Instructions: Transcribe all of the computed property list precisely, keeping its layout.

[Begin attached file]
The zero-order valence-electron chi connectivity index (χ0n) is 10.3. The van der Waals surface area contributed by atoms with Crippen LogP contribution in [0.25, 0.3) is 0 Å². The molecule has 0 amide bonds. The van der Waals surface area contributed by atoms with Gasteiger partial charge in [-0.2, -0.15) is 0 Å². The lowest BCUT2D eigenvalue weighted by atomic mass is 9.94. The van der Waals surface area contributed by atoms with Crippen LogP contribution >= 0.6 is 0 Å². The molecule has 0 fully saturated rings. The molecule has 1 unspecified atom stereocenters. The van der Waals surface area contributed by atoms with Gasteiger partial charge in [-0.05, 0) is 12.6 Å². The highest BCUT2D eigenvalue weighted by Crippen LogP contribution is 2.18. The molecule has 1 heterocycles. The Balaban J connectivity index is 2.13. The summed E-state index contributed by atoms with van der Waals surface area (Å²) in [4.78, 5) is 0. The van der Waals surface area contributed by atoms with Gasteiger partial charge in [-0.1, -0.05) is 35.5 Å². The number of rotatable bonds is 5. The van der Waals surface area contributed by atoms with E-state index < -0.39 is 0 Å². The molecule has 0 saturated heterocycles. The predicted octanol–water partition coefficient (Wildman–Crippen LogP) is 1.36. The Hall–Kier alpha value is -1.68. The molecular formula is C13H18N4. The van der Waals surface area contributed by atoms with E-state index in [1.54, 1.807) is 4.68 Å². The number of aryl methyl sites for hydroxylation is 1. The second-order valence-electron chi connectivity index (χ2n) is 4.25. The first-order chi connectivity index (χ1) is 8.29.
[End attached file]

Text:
The zero-order valence-electron chi connectivity index (χ0n) is 10.3. The van der Waals surface area contributed by atoms with Crippen LogP contribution in [0.25, 0.3) is 0 Å². The molecule has 0 amide bonds. The van der Waals surface area contributed by atoms with Gasteiger partial charge in [-0.2, -0.15) is 0 Å². The lowest BCUT2D eigenvalue weighted by atomic mass is 9.94. The van der Waals surface area contributed by atoms with Crippen LogP contribution >= 0.6 is 0 Å². The molecule has 0 fully saturated rings. The molecule has 1 unspecified atom stereocenters. The van der Waals surface area contributed by atoms with Gasteiger partial charge in [-0.05, 0) is 12.6 Å². The highest BCUT2D eigenvalue weighted by Crippen LogP contribution is 2.18. The molecule has 1 heterocycles. The Balaban J connectivity index is 2.13. The summed E-state index contributed by atoms with van der Waals surface area (Å²) in [4.78, 5) is 0. The van der Waals surface area contributed by atoms with Gasteiger partial charge in [-0.1, -0.05) is 35.5 Å². The number of rotatable bonds is 5. The van der Waals surface area contributed by atoms with E-state index < -0.39 is 0 Å². The molecule has 0 saturated heterocycles. The predicted octanol–water partition coefficient (Wildman–Crippen LogP) is 1.36. The Hall–Kier alpha value is -1.68. The molecular formula is C13H18N4. The van der Waals surface area contributed by atoms with E-state index in [1.54, 1.807) is 4.68 Å². The number of aryl methyl sites for hydroxylation is 1. The second-order valence-electron chi connectivity index (χ2n) is 4.25. The first-order chi connectivity index (χ1) is 8.29.